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Samizdata, derived from Samizdat /n. - a system of clandestine publication of banned literature in the USSR [Russ.,= self-publishing house]

I thought it was only the other lot who suffered from cognitive dissonance


  1. Naomi Wolf is a loony feminist.
  2. James Delingpole is a heroic leader of the resistance.
  3. The heroic leader of the resistance has recorded and published a podcast with the loony feminist.
  4. The loony feminist comes across as sane. I mean really sane. Thoughtful, informed, careful to stick to what she knows and prepared to be honest about what she doesn’t know.

My head hurts. Is this a weird departure from reality? Will the universe will right itself before too long? I hope so, but maybe it isn’t a departure. I am having dark thoughts here, but what if Naomi Wolf has other opinions that are worth listening to? What if other loony feminists have opinions worth listening to? What if some of them are sane? What if a majority are sane? Have I spent a large part of my life being… yernow… wrong?

19 comments to I thought it was only the other lot who suffered from cognitive dissonance

  • Stonyground

    Remember George Galloway, I had always considered him to be a bit of a fruitloop. But then he volunteered to appear before some kind of committee in the US accused of being best mates with Saddam Hussein. He was really brilliant and made them look like a bunch of hypocritical fools.

  • Rowdy

    Peter Hitchens had a public discussion with Owen Jones a while ago which went, according to PH, very well, with mutual respect being shown.

    The World turned Upside Down.

    It does make you wonder how genuine some opinions are, and how much is performance.

  • Natalie Solent (Essex)

    Naomi Wolf is wrong on many things but has an independent mind. She has broken ranks with other feminists in the past.

    She has also made remarks on abortion that did not win her many friends among the sisterhood. I get annoyed when lefties are praised for their so-called “bravery” in saying things that shock old fuddy-duddies whose opinion means nothing to them, but being ready to say things that shock your peer group is a good quality.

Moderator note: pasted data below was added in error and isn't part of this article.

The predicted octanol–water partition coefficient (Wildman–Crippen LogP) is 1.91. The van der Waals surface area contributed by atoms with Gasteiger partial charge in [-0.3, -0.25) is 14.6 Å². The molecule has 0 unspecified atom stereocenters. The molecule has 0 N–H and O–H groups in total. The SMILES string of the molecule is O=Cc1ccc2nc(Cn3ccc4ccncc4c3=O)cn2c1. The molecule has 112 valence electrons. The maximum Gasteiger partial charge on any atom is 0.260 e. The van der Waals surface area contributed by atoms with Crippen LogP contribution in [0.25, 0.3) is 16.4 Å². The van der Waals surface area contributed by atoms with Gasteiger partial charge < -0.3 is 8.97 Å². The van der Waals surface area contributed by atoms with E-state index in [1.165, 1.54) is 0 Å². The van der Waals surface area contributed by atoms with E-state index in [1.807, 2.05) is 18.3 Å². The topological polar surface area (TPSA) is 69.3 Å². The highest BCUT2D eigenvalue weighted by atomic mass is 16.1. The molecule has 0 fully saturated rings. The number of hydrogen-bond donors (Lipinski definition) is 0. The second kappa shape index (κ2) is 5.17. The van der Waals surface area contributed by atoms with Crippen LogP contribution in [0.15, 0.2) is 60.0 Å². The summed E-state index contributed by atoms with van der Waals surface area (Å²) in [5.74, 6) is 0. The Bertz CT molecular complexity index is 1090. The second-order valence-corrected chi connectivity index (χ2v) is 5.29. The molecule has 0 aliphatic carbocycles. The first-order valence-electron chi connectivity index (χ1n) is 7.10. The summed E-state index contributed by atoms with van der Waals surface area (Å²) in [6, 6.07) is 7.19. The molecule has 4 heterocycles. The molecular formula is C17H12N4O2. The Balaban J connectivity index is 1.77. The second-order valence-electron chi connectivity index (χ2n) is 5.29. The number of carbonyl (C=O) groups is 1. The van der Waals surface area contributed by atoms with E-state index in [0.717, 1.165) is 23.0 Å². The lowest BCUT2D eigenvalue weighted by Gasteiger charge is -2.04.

Perhaps it has also helped her develop, as it has for many people, that she has experienced being wrong in a very public fashion:

    The release of writer Naomi Wolf’s latest book has been cancelled after a factual error was pointed out during a cringe-worthy interview.

    I was genuinely sorry for her on that occasion – it would have been a very easy mistake to make.

    This may be a false memory, but I could almost have sworn she once commented on Samizdata. Or at least someone with that name did, and I had no reason to disbelieve that it was the famous Naomi Wolf.

  • Natalie Solent (Essex)

    My comment saying that for all her faults Naomi Wolf does have an independent mind, and giving examples thereof, has been smited.

  • Sigivald

    Thoughtful, informed, careful to stick to what she knows and prepared to be honest about what she doesn’t know.

    I mean … good for her? But utterly unexpected from past experience?

  • Remember George Galloway, I had always considered him to be a bit of a fruitloop.

    He is a fruitloop, a batshit crazy fruitloop. But he also occasionally makes some very sensible observations. Yes, it does sometimes boggle the mind when that happens.

  • George Atkisson

    I had the same reaction to Andrew Sullivan speaking out against both Cancel Culture and the excesses of Modern Feminism. I was gobsmacked to hear rational thought from someone I had always seen as a Lefty Loon. 🤷‍♂️😱😳

  • Generally, it is hard for anyone to be absurd about absolutely everything. When compared to the left-wing concrete brutalist school of the 1930s and post-war, Hitler’s architectural judgement comes across as relatively sensible. At a very much higher level, George Orwell’s many wise observations are sometimes interspersed with all manner of errors and even absurdities, typically the result of his deducing from his socialist economic or political theory what the facts ‘must’ be, without noticing that he does not in fact know them. (To be fair to Orwell, he does very occasionally say to the reader, “Also beware my prejudice, my mistakes”.)

    Specifically, a feminist of a certain age might have found food for thought in recent developments. Any feminist who was decreed ‘no longer relevant’ (in just the way she and her peers annulled others back in their day) because she dared to critique the trans-justified ideology that men make better women than women do (e.g. – I once heard a gay PC coder say this – it’s great some coders have transed because it remedies the lack of women in coding 🙂 ), might have been led to review what they thought they knew.